Gant led students on an exploration of the tombs with the lab’s Rumii technology set-up, while Der Manuelian simultaneously lectured to classes thousands of miles apart.

“Literally at the same moment, at the same time, students on the other side of the world are engaged in exactly the same class material in this kind of virtual classroom,” Kelley, the lab director, said. “That’s unprecedented.”


Real-time collaboration in virtual reality, like in Der Manuelian’s class, was made possible by recent improvements in technology and decreasing costs. The Visualization Lab’s hardware has undergone several upgrades in recent years.

A screen in the lab can show multilayered images with such high resolution that humans standing miles away in photographs can be seen clearly when zoomed in.

The lab features two high speed 10-gigabit Internet connections, multiple types of virtual and augmented reality headsets, 7.2 Dolby Digital Surround Sound, and seating for 25 students. The servers in an adjacent closet run at least three game engines simultaneously and support three operating systems.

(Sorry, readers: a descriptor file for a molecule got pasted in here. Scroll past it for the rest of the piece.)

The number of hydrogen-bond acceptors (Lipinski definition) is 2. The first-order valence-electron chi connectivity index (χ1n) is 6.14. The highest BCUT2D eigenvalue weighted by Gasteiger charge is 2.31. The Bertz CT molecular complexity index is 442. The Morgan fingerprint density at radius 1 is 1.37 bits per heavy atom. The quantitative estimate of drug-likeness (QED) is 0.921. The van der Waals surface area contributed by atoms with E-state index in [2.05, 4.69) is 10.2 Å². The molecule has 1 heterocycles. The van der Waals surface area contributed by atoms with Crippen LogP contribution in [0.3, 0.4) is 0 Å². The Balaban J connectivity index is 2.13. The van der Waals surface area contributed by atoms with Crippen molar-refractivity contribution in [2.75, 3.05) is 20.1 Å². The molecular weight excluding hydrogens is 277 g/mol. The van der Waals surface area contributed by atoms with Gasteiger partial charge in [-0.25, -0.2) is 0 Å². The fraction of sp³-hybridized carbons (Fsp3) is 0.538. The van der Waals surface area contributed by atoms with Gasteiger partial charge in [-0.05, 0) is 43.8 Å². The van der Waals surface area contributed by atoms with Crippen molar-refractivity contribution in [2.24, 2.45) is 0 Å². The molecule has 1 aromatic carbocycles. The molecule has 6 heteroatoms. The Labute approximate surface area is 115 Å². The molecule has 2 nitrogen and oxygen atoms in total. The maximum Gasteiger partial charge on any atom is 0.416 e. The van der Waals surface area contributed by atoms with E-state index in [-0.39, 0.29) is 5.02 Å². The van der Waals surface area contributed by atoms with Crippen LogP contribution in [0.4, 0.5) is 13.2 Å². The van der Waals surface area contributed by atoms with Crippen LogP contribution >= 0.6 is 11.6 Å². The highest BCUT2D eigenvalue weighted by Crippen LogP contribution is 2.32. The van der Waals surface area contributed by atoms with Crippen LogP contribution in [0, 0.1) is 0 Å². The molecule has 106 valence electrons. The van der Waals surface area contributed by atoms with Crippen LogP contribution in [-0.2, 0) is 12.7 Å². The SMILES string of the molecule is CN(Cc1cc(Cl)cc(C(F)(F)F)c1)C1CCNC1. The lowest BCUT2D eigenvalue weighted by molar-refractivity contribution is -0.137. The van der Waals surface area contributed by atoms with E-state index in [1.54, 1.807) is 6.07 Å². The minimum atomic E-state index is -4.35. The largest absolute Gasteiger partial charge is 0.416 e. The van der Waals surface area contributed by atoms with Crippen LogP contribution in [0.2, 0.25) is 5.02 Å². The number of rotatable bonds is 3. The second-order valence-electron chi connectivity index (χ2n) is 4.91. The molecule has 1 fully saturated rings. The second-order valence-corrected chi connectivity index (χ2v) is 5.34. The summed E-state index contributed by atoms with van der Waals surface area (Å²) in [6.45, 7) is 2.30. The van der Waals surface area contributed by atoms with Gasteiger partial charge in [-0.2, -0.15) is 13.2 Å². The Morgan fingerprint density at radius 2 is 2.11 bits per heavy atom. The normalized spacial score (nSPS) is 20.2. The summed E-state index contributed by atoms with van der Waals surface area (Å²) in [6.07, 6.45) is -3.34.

“The room itself is a kind of instrument,” Gant said. “You can see any content in that instrument.”

For some classes, the lab may feature a trip to the Canadian Rocky Mountains with a 360-degree video of a field lecture to supplement.

For others, it can bring students through the lens of a microscope. In one biology class, students used to have to watch a professor examine a specimen through a window or small monitor because the microscope was too sensitive to have multiple people present.

With the Visualization Lab, students can observe the data collection in high definition.